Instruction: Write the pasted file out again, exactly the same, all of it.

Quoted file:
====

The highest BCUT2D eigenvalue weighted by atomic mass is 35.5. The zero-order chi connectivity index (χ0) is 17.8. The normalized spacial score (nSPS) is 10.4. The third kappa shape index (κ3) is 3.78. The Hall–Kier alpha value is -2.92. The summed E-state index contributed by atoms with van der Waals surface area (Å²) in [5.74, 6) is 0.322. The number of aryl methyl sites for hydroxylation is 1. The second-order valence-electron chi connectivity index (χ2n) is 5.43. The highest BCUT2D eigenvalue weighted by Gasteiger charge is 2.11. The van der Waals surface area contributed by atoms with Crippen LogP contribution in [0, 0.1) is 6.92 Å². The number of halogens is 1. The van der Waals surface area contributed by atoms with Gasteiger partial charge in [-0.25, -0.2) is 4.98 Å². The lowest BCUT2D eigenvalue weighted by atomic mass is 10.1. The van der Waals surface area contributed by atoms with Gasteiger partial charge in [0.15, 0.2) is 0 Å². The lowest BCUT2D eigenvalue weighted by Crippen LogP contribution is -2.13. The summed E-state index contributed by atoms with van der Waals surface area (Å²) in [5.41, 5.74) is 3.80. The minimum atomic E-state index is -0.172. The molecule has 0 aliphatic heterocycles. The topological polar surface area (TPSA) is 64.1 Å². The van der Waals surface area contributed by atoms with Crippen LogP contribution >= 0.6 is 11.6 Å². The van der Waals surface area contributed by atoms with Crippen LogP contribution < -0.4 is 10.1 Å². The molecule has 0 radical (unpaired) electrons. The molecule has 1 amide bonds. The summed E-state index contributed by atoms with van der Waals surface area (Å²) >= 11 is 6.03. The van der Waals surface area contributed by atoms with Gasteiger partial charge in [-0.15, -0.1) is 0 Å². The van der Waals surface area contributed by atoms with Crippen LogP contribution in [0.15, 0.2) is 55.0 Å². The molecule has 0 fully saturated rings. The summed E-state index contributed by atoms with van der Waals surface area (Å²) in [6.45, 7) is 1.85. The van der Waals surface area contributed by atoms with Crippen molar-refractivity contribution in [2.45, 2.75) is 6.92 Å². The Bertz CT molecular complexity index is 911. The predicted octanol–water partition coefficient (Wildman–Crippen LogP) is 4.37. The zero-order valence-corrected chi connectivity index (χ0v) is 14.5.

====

The highest BCUT2D eigenvalue weighted by atomic mass is 35.5. The zero-order chi connectivity index (χ0) is 17.8. The normalized spacial score (nSPS) is 10.4. The third kappa shape index (κ3) is 3.78. The Hall–Kier alpha value is -2.92. The summed E-state index contributed by atoms with van der Waals surface area (Å²) in [5.74, 6) is 0.322. The number of aryl methyl sites for hydroxylation is 1. The second-order valence-electron chi connectivity index (χ2n) is 5.43. The highest BCUT2D eigenvalue weighted by Gasteiger charge is 2.11. The van der Waals surface area contributed by atoms with Crippen LogP contribution in [0, 0.1) is 6.92 Å². The number of halogens is 1. The van der Waals surface area contributed by atoms with Gasteiger partial charge in [-0.25, -0.2) is 4.98 Å². The lowest BCUT2D eigenvalue weighted by atomic mass is 10.1. The van der Waals surface area contributed by atoms with Gasteiger partial charge in [0.15, 0.2) is 0 Å². The lowest BCUT2D eigenvalue weighted by Crippen LogP contribution is -2.13. The summed E-state index contributed by atoms with van der Waals surface area (Å²) in [5.41, 5.74) is 3.80. The minimum atomic E-state index is -0.172. The molecule has 0 aliphatic heterocycles. The topological polar surface area (TPSA) is 64.1 Å². The van der Waals surface area contributed by atoms with Crippen LogP contribution >= 0.6 is 11.6 Å². The van der Waals surface area contributed by atoms with Crippen LogP contribution < -0.4 is 10.1 Å². The molecule has 0 radical (unpaired) electrons. The molecule has 1 amide bonds. The summed E-state index contributed by atoms with van der Waals surface area (Å²) >= 11 is 6.03. The van der Waals surface area contributed by atoms with Gasteiger partial charge in [-0.15, -0.1) is 0 Å². The van der Waals surface area contributed by atoms with Crippen LogP contribution in [0.15, 0.2) is 55.0 Å². The molecule has 0 fully saturated rings. The summed E-state index contributed by atoms with van der Waals surface area (Å²) in [6.45, 7) is 1.85. The van der Waals surface area contributed by atoms with Crippen molar-refractivity contribution in [2.45, 2.75) is 6.92 Å². The Bertz CT molecular complexity index is 911. The predicted octanol–water partition coefficient (Wildman–Crippen LogP) is 4.37. The zero-order valence-corrected chi connectivity index (χ0v) is 14.5.